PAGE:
Schools must provide on average three and a half to five hours daily of synchronous (delivered same time) or asynchronous (not delivered same time) programming. Attendance may be based on a combination of participation in, completion and/or submission of assignments.
Schools must continue to enter attendance in the state’s eSchool program and must post the attendance policy on its website and notify people where this policy can be accessed.
Final attendance policies must be in place before the beginning of the school year and must be submitted to the secretary of education no later than Oct. 2, 2020.
Among other things, the order also said:
- All field trips for schools and day cares are cancelled.
- Desks must be arranged so they are facing the same direction. If tables are used, students must be seated a minimum of 3 feet apart with face coverings, or the recommended 6 feet apart for social distancing, and facing the same direction.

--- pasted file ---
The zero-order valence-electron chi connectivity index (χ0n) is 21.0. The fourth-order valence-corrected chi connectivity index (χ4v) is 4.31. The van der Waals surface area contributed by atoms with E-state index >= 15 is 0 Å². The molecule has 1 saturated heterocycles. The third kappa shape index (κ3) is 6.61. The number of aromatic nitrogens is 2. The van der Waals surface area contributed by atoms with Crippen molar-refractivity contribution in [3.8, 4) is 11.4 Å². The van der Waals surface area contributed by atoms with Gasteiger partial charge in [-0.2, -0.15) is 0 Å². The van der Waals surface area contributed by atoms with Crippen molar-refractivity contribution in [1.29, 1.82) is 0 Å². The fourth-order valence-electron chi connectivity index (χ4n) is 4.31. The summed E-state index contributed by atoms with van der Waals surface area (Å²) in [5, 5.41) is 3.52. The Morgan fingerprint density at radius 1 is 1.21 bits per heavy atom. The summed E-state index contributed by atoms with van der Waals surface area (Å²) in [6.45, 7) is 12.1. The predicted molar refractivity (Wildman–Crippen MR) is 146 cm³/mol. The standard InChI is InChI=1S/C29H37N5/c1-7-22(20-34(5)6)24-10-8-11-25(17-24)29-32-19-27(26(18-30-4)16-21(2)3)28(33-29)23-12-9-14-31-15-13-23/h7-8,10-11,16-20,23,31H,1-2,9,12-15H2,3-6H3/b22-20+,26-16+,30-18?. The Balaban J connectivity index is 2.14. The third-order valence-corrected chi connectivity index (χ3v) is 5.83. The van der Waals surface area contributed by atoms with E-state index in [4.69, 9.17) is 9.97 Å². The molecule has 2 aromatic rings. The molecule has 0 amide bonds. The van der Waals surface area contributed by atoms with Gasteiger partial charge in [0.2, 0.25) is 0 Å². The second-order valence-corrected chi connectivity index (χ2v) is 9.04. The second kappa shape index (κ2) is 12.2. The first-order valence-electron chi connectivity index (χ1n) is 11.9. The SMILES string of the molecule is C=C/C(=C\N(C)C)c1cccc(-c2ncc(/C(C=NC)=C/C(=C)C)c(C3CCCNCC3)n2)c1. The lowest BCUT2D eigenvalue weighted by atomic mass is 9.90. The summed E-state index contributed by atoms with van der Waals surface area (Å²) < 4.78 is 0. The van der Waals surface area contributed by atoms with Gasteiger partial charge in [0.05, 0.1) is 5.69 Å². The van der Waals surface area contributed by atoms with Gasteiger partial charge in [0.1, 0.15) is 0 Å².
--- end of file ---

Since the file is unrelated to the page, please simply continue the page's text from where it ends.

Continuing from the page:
- Students and staff must stay home if they are exhibiting any symptoms of COVID-19, have been confirmed to have COVID-19 or have been required by Public Health to isolate or quarantine.
- Schools must identify an area or room separated from others where a student or staff member exhibiting any symptoms of COVID-19 can wait until he/she can be picked up, which should be arranged as soon as possible, or transported to a medical facility if necessary.
- Schools must ensure enhanced cleaning and disinfection of high-touch surfaces such as stair railings, doorknobs and bathrooms, cleaning between every 15 minutes to two hours using EPA-approved cleaning and disinfecting solutions.
- Bus capacity must be limited by the number of students that can be seated three or more feet apart on the school bus with face coverings (one student per row in staggered fashion, if possible). Students from the same family may sit together in one row.
- Schools shall provide a reasonable accommodation for students who are unable to wear a face covering on a bus due to health reasons.
- High-touch surfaces on buses (handrails, seat tops, particularly in first few rows) must be cleaned between every bus run with an EPA-approved solution.